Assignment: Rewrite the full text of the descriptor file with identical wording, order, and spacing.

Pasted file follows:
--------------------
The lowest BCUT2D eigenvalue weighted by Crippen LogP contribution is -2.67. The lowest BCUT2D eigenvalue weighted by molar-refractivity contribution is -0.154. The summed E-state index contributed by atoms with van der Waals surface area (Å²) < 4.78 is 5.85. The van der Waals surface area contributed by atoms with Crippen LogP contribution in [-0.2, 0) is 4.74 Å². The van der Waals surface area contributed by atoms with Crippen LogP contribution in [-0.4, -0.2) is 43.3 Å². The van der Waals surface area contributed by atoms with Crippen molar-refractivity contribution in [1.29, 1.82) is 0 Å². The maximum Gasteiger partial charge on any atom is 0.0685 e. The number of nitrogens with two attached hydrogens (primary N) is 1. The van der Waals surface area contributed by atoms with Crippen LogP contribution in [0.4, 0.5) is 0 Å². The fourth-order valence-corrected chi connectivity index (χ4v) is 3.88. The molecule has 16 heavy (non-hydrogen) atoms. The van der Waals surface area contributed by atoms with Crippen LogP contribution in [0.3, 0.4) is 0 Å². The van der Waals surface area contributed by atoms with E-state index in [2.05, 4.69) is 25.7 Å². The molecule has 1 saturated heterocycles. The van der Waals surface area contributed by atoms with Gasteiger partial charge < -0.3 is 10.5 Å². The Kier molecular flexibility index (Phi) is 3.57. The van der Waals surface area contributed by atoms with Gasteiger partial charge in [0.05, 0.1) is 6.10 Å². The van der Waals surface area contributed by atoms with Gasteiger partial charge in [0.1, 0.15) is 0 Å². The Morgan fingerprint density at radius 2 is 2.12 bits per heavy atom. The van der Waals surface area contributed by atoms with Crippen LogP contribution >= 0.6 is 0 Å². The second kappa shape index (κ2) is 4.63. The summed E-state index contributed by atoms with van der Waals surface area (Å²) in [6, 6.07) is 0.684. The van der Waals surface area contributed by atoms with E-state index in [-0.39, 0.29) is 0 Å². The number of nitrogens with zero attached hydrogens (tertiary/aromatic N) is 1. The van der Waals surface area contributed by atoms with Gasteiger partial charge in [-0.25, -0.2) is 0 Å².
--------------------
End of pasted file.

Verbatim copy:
The lowest BCUT2D eigenvalue weighted by Crippen LogP contribution is -2.67. The lowest BCUT2D eigenvalue weighted by molar-refractivity contribution is -0.154. The summed E-state index contributed by atoms with van der Waals surface area (Å²) < 4.78 is 5.85. The van der Waals surface area contributed by atoms with Crippen LogP contribution in [-0.2, 0) is 4.74 Å². The van der Waals surface area contributed by atoms with Crippen LogP contribution in [-0.4, -0.2) is 43.3 Å². The van der Waals surface area contributed by atoms with Crippen molar-refractivity contribution in [1.29, 1.82) is 0 Å². The maximum Gasteiger partial charge on any atom is 0.0685 e. The number of nitrogens with two attached hydrogens (primary N) is 1. The van der Waals surface area contributed by atoms with Crippen LogP contribution in [0.4, 0.5) is 0 Å². The fourth-order valence-corrected chi connectivity index (χ4v) is 3.88. The molecule has 16 heavy (non-hydrogen) atoms. The van der Waals surface area contributed by atoms with Crippen LogP contribution in [0.3, 0.4) is 0 Å². The van der Waals surface area contributed by atoms with E-state index in [2.05, 4.69) is 25.7 Å². The molecule has 1 saturated heterocycles. The van der Waals surface area contributed by atoms with Gasteiger partial charge < -0.3 is 10.5 Å². The Kier molecular flexibility index (Phi) is 3.57. The van der Waals surface area contributed by atoms with Gasteiger partial charge in [0.05, 0.1) is 6.10 Å². The van der Waals surface area contributed by atoms with Gasteiger partial charge in [0.1, 0.15) is 0 Å². The Morgan fingerprint density at radius 2 is 2.12 bits per heavy atom. The van der Waals surface area contributed by atoms with Crippen LogP contribution >= 0.6 is 0 Å². The second kappa shape index (κ2) is 4.63. The summed E-state index contributed by atoms with van der Waals surface area (Å²) in [6, 6.07) is 0.684. The van der Waals surface area contributed by atoms with E-state index in [-0.39, 0.29) is 0 Å². The number of nitrogens with zero attached hydrogens (tertiary/aromatic N) is 1. The van der Waals surface area contributed by atoms with Gasteiger partial charge in [-0.25, -0.2) is 0 Å².